mathetes_1-1610734667911.png

Those numbers are all fictitious, just there for illustration. And the dates too....the first several are taken from one of your actuals, but I just added 90 days to go into the future.

 

With this, and the use of  XLOOKUP, a new function, looking the appropriate value up would be easy. In fact, here is a formula that does it. I've entered it into not only the yellow background cells of your first two individual sheets, but the ones going back to last January. As you'll see, using the table as the basis for the lookup causes the values that were in place on those dates to continue to apply to that NewUnits column.

=[@[Starting Balance]]/XLOOKUP([@Date],DIV!$F$7:$F$14,DIV!$H$7:$H$14)*(XLOOKUP([@Date],DIV!$F$7:$F$14,DIV!$G$7:$G$14))

 

What gets tricky, and I'm going to leave it to you to resolve this: you've named each table, so it's actually not possible to easily copy the formula from a cell where it's working to a corresponding cell on the adjoining table for the same person on the same sheet, to say nothing of going to a different person's sheet.

 

The sheets look nicer as with all those "by grant" tables distinct, but if you don't actually need them as official Tables, you might be better served by making them simple arrays.

 

[Parenthetically, you should once again delete your sample sheet: the names of the individuals are still present in the names of the tables!! Little harder to see, but as soon as I tried to copy the formula from one table to another, there the name was, staring me in the face!  I have deleted all but the first three sheets--so you can see how this works--but I'm going to delete it too as soon as I get confirmation that you've gotten the sheet I'm attaching.]

@leanne_michels 

 

You  responded to @Hans Vogelaar with this comment,

If I remove the table name (TRSU15605) it works. If it don't remove the table name, it says #VALUE!. I then copy the formula into another table and have to manually go and remove the new table name that shows up. Seems like I'm missing something important!

and it reflects exactly what I experienced. It's because you have named tables, at a very granular level. There's a tricky way around it, which is to copy the formula NOT from one cell on one table to another table, but copy the formula itself--from the formula bar at the top of the screen--and paste it. You're then copying the text of the formula, rather than the formula with all its relative and absolute references which get adjusted when you go to the new...and that formula itself has embedded in it the table names.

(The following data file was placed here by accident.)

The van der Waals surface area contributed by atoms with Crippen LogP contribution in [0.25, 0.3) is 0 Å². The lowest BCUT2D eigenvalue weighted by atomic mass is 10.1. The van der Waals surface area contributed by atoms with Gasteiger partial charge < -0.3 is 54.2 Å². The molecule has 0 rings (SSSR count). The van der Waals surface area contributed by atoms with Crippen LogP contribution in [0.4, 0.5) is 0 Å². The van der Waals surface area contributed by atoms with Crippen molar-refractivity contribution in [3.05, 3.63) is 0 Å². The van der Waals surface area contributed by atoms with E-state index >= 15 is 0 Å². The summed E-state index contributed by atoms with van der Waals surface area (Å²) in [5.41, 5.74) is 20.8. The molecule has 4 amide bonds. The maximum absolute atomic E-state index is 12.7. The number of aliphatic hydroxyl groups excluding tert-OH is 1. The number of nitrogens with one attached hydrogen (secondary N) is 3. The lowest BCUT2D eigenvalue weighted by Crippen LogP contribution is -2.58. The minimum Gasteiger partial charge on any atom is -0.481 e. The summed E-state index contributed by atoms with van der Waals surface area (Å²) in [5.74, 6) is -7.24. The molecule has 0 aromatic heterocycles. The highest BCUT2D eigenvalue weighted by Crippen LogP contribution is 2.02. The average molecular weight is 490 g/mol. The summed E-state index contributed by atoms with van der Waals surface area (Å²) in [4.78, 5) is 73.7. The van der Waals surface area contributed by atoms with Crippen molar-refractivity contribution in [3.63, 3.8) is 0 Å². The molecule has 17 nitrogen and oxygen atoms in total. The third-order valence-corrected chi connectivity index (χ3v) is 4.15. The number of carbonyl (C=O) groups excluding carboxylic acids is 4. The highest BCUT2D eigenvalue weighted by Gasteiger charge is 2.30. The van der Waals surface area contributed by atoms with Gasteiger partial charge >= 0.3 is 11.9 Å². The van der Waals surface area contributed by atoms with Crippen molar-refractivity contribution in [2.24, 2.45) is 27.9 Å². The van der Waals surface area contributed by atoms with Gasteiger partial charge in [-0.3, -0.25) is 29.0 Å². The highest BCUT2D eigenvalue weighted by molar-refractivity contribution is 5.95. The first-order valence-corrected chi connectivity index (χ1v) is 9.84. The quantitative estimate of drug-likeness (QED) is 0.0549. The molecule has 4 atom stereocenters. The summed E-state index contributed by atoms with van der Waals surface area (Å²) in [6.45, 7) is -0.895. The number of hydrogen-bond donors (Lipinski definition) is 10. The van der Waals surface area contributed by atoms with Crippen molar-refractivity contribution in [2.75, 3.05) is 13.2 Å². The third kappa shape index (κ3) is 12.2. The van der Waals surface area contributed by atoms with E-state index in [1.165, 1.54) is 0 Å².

Anyway, my formula uses XLOOKUP and a table to get the changing values of dividend and closing prices for the date corresponding to the transaction.

@mathetes Thanks - you've gone a little over my head with the array and VLOOKUP stuff.  Would you not name your tables, ever?   

 

Some of the tables don't function properly - they'll tell me I can't add row because it'll move cells on another table, which makes no sense, so I could recreate this in a file where I don't name any tables.  The point of the tables was to be able to add rows without impacting everything else on the sheet.

 

The dividend number does always stay the same at 0.28 cents, but the closing price changes.  What I meant was for each quarter, I'm referencing the same cents and closing price.  Next quarter it's a different closing price, but the 28 cents remains.

 

This is kind of fun! 

 

 

 

 

@leanne_michels 

 

I used XLOOKUP...here's a link to an instructional website that will help you get a handle on that. https://exceljet.net/excel-functions/excel-xlookup-function

 

Would I not ever name a table? Actually when you create an official Excel Table (with the automatic coloring of alternating rows, etc) it is assigned a name whether or not you give it one.  If you don't assign a name, as you've done, Excel in its uniquely creative way calls them Table1, Table2, and so on. Normally it's not a problem, but in your case, it does interfere with getting a formula like the one I gave you and just doing a copy&paste operation to put it everywhere. On the other hand, tables have their advantages, too.

 

By referring to arrays, I simply meant you could arrange the data in rows and columns just as you have it, but don't do the "Insert...Table" step (assuming that's how you've done it. You could use color backgrounds to differentiate between award numbers.  Without seeing what you're describing with the difficulty in adding rows to one without affecting another, I don't have any advice.